Saturday, March 23, 2013
Organizing a Complex Argument So It Makes Sense and Seems Natural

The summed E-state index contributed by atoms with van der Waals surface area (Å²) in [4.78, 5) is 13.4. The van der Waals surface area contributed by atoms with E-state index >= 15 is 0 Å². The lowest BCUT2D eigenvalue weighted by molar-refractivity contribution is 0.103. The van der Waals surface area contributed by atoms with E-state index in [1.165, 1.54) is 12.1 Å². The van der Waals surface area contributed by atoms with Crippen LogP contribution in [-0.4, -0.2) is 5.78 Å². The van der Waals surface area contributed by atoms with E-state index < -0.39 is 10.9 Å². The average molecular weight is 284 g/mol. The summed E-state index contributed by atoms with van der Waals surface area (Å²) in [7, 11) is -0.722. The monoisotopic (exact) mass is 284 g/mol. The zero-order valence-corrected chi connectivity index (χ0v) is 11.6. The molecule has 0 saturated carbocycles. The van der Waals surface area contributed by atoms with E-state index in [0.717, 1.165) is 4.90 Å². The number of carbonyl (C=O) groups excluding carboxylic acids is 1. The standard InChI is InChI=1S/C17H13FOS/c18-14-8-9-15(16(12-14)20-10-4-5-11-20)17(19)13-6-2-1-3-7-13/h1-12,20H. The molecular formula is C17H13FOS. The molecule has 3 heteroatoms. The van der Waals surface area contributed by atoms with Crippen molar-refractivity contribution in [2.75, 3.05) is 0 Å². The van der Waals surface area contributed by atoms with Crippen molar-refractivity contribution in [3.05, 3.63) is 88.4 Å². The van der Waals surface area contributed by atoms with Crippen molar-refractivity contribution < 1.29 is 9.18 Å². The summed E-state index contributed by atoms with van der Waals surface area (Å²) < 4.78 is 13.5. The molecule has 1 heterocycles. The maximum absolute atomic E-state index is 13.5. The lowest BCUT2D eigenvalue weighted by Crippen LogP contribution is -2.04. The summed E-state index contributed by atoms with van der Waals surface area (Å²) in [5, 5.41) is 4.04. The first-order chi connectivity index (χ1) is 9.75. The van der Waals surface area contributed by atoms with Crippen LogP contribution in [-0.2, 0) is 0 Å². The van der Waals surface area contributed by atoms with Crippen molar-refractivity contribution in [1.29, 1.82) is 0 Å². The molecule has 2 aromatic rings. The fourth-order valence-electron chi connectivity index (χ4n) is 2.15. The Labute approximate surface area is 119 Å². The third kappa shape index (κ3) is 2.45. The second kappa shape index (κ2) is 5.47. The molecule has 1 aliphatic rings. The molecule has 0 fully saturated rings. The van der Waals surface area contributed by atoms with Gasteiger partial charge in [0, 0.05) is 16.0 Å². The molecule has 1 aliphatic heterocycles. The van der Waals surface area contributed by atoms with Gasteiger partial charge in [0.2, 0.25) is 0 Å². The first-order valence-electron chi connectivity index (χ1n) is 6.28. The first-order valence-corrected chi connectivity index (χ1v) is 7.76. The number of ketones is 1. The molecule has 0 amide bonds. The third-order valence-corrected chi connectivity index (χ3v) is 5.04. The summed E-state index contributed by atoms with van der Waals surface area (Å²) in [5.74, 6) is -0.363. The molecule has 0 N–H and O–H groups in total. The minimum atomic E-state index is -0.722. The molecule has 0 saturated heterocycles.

The first chapter of Doing Physics, 1992, analogizes the work that walls, particles, and fields do to create the physical world, to the organization of a factory with its division of labor. Industrial engineers and physicists try to discern an organization that is efficient, divides the labor appropriately, etc. There may be many ways of organizing the production process, but only some work well. There are physical theories that only have particles or only fields, theories that are equally accurate, but it is often better to divide up the work so that the theory is easier to grasp and employ. By the way, don't take this to mean that theories are arbitrary. Rather, only some theoretical structures give you ways of thinking that are illuminating, even if you could calculate your answer in any one of the theoretical structures. In my Constitutions of Matter, 1996, and Doing Mathematics, 2003, I look at various ways of proving something or solving a problem, and show how each way illuminates something rather different, AND there is good reason to believe that the different ways of viewing can be connected more generically. It's one thing to show one theory is equivalent to another, but it is much more to show how each theoretical mode looks at the same thing but from different viewpoints, and those viewpoints are connected: you had better get the same result of a calculation, but it is even better to know why such disparate ways of thinking get hold of the same thing. This is the standard theme of phenomenology: a panoply of views of the same thing--how can it accommodate those various views.